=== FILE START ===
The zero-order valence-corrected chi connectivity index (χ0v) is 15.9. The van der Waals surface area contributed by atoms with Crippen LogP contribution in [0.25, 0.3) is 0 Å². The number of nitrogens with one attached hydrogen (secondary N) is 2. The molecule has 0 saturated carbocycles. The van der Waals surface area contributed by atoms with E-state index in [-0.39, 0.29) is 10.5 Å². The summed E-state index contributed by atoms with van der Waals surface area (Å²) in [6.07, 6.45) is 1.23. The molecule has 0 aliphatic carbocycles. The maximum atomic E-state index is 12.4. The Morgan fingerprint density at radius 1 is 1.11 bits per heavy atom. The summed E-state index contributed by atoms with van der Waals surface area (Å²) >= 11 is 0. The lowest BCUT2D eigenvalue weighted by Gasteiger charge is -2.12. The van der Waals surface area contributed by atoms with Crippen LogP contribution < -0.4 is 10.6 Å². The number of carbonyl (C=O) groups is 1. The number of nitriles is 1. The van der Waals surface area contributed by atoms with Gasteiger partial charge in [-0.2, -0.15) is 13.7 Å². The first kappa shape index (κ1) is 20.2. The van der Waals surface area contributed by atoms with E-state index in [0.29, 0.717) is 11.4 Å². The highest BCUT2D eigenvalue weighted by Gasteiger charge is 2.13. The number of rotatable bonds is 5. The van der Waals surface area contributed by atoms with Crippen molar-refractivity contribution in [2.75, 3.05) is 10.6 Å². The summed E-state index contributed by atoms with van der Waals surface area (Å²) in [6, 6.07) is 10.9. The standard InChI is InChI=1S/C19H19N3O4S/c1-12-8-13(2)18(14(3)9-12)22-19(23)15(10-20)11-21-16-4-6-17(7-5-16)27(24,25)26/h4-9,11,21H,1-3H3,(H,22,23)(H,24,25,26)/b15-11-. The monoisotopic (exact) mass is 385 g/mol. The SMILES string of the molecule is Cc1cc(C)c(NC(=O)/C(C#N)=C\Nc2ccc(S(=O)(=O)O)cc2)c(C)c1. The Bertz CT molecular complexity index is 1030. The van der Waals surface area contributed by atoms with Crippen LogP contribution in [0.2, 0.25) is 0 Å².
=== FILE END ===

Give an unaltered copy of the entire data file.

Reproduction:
The zero-order valence-corrected chi connectivity index (χ0v) is 15.9. The van der Waals surface area contributed by atoms with Crippen LogP contribution in [0.25, 0.3) is 0 Å². The number of nitrogens with one attached hydrogen (secondary N) is 2. The molecule has 0 saturated carbocycles. The van der Waals surface area contributed by atoms with E-state index in [-0.39, 0.29) is 10.5 Å². The summed E-state index contributed by atoms with van der Waals surface area (Å²) in [6.07, 6.45) is 1.23. The molecule has 0 aliphatic carbocycles. The maximum atomic E-state index is 12.4. The Morgan fingerprint density at radius 1 is 1.11 bits per heavy atom. The summed E-state index contributed by atoms with van der Waals surface area (Å²) >= 11 is 0. The lowest BCUT2D eigenvalue weighted by Gasteiger charge is -2.12. The van der Waals surface area contributed by atoms with Crippen LogP contribution < -0.4 is 10.6 Å². The number of carbonyl (C=O) groups is 1. The number of nitriles is 1. The van der Waals surface area contributed by atoms with Gasteiger partial charge in [-0.2, -0.15) is 13.7 Å². The first kappa shape index (κ1) is 20.2. The van der Waals surface area contributed by atoms with E-state index in [0.29, 0.717) is 11.4 Å². The highest BCUT2D eigenvalue weighted by Gasteiger charge is 2.13. The number of rotatable bonds is 5. The van der Waals surface area contributed by atoms with Crippen molar-refractivity contribution in [2.75, 3.05) is 10.6 Å². The summed E-state index contributed by atoms with van der Waals surface area (Å²) in [6, 6.07) is 10.9. The standard InChI is InChI=1S/C19H19N3O4S/c1-12-8-13(2)18(14(3)9-12)22-19(23)15(10-20)11-21-16-4-6-17(7-5-16)27(24,25)26/h4-9,11,21H,1-3H3,(H,22,23)(H,24,25,26)/b15-11-. The monoisotopic (exact) mass is 385 g/mol. The SMILES string of the molecule is Cc1cc(C)c(NC(=O)/C(C#N)=C\Nc2ccc(S(=O)(=O)O)cc2)c(C)c1. The Bertz CT molecular complexity index is 1030. The van der Waals surface area contributed by atoms with Crippen LogP contribution in [0.2, 0.25) is 0 Å².